“Imagine you’re on a speed boat in the Pacific Ocean and there’s a lot of shaking and vibrating going on,” Adnan said. “Through the use of sensors and what they record, you’re then able to create the same motions in the lab and analyze them to find what could lead to injury.”
He believes this project will greatly improve upon current sensor data because of its precision, speed and ability to generate both effects of the motion and risk analysis. An integrated system could perform injury risk analysis in seconds compared to conventional systems, where data has to be downloaded, taken to a lab, and compiled before a computer system produces recommendations.
“Digital engineering builds a model of motion and impact on the computer given the person’s size. Then we test that in real time.”
“We could potentially track your accident experience, create a digital twin of you in our lab and analyze if you are at immediate injury risk. We could use that digital twin of you and put it through certain actions to measure the impact of those actions on your life.”
The battlefield and the football field are obvious theaters in which head or body trauma might happen, and for which current technology aimed at preventing or reducing injuries often takes a one-size-fits-all approach. Adnan said his new system could also lead to wearable sensors for older adults that alerts caregivers or health care providers to extreme motions, such as falls.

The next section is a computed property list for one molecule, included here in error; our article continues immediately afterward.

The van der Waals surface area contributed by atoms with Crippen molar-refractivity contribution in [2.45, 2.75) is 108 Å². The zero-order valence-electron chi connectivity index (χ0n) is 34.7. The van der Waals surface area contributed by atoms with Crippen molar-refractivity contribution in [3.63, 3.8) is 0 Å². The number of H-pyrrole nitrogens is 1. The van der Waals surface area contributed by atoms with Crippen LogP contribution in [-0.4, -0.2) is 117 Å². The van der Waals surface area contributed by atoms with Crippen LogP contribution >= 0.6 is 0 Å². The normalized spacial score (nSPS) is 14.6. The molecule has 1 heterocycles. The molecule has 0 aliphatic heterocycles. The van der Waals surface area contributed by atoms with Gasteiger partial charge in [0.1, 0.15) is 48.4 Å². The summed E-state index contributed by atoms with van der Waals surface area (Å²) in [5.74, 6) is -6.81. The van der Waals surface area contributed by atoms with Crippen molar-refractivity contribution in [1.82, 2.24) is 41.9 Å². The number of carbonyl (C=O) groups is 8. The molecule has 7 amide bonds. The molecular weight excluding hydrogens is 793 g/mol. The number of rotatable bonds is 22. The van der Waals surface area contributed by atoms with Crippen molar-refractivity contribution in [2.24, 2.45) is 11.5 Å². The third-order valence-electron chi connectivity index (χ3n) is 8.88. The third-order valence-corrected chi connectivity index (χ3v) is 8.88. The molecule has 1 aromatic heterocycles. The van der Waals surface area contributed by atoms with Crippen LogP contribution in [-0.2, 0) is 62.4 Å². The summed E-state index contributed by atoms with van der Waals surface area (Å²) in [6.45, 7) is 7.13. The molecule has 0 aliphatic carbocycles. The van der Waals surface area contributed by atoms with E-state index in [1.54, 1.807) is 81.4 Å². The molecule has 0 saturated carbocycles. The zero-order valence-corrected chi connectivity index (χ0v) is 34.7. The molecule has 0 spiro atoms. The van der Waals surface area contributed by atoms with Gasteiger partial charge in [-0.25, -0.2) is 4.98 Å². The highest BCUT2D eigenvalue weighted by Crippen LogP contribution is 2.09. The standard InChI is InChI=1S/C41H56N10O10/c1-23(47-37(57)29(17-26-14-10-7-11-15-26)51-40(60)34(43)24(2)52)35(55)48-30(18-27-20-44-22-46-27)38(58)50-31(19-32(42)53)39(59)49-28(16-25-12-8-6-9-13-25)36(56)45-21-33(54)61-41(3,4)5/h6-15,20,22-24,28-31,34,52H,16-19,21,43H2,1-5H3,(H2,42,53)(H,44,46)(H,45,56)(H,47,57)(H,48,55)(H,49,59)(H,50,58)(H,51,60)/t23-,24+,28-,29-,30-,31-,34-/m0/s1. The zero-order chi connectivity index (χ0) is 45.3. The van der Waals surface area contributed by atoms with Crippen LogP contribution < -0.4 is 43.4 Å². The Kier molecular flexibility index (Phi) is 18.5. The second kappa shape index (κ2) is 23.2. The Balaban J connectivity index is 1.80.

Erian Armanios, chair of the Department of Mechanical and Aerospace Engineering, said Adnan’s project is bound to better the lives of many.
“Dr. Adnan’s research in traumatic brain injuries continues to push the boundaries of knowledge and bring us closer to understanding how best to detect and treat these injuries,” Armanios said.
DURIP grants support university research infrastructure essential to high-quality Navy-relevant research. The grant is used to acquire research instrumentation that is necessary to carry out such cutting-edge work.